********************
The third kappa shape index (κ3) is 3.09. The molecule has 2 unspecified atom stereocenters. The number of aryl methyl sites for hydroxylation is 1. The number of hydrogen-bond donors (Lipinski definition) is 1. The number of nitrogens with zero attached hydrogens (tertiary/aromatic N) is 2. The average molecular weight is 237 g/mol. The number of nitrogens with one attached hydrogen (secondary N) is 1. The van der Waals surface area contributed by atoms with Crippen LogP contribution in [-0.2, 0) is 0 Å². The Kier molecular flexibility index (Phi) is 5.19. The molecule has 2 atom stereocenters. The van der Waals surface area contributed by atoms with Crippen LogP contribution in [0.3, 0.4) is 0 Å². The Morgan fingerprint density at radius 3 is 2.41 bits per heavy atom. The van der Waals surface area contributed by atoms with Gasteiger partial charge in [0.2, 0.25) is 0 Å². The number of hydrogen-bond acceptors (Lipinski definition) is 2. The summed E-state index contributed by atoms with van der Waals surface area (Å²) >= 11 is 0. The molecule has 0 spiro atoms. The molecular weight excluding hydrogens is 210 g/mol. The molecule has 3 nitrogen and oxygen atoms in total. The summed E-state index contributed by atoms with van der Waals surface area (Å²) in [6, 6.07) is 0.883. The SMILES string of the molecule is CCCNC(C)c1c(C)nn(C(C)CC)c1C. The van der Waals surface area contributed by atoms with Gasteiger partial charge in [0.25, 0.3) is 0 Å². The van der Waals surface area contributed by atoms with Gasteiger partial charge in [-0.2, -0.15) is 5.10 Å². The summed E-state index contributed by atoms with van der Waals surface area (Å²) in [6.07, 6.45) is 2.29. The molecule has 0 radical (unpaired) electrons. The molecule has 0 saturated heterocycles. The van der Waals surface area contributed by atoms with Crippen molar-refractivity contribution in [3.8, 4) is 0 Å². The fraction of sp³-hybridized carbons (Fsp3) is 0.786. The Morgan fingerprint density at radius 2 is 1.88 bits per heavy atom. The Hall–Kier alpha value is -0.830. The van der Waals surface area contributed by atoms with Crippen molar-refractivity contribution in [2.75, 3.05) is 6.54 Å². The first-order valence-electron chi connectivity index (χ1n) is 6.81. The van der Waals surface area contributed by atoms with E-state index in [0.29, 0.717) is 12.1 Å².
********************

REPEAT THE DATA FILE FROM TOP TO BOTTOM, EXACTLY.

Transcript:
The third kappa shape index (κ3) is 3.09. The molecule has 2 unspecified atom stereocenters. The number of aryl methyl sites for hydroxylation is 1. The number of hydrogen-bond donors (Lipinski definition) is 1. The number of nitrogens with zero attached hydrogens (tertiary/aromatic N) is 2. The average molecular weight is 237 g/mol. The number of nitrogens with one attached hydrogen (secondary N) is 1. The van der Waals surface area contributed by atoms with Crippen LogP contribution in [-0.2, 0) is 0 Å². The Kier molecular flexibility index (Phi) is 5.19. The molecule has 2 atom stereocenters. The van der Waals surface area contributed by atoms with Crippen LogP contribution in [0.3, 0.4) is 0 Å². The Morgan fingerprint density at radius 3 is 2.41 bits per heavy atom. The van der Waals surface area contributed by atoms with Gasteiger partial charge in [0.2, 0.25) is 0 Å². The number of hydrogen-bond acceptors (Lipinski definition) is 2. The summed E-state index contributed by atoms with van der Waals surface area (Å²) >= 11 is 0. The molecule has 0 spiro atoms. The molecular weight excluding hydrogens is 210 g/mol. The molecule has 3 nitrogen and oxygen atoms in total. The summed E-state index contributed by atoms with van der Waals surface area (Å²) in [6, 6.07) is 0.883. The SMILES string of the molecule is CCCNC(C)c1c(C)nn(C(C)CC)c1C. The van der Waals surface area contributed by atoms with Gasteiger partial charge in [0.25, 0.3) is 0 Å². The van der Waals surface area contributed by atoms with Gasteiger partial charge in [-0.2, -0.15) is 5.10 Å². The summed E-state index contributed by atoms with van der Waals surface area (Å²) in [6.07, 6.45) is 2.29. The molecule has 0 radical (unpaired) electrons. The molecule has 0 saturated heterocycles. The van der Waals surface area contributed by atoms with Crippen molar-refractivity contribution in [3.8, 4) is 0 Å². The fraction of sp³-hybridized carbons (Fsp3) is 0.786. The Morgan fingerprint density at radius 2 is 1.88 bits per heavy atom. The Hall–Kier alpha value is -0.830. The van der Waals surface area contributed by atoms with Crippen molar-refractivity contribution in [2.75, 3.05) is 6.54 Å². The first-order valence-electron chi connectivity index (χ1n) is 6.81. The van der Waals surface area contributed by atoms with E-state index in [0.29, 0.717) is 12.1 Å².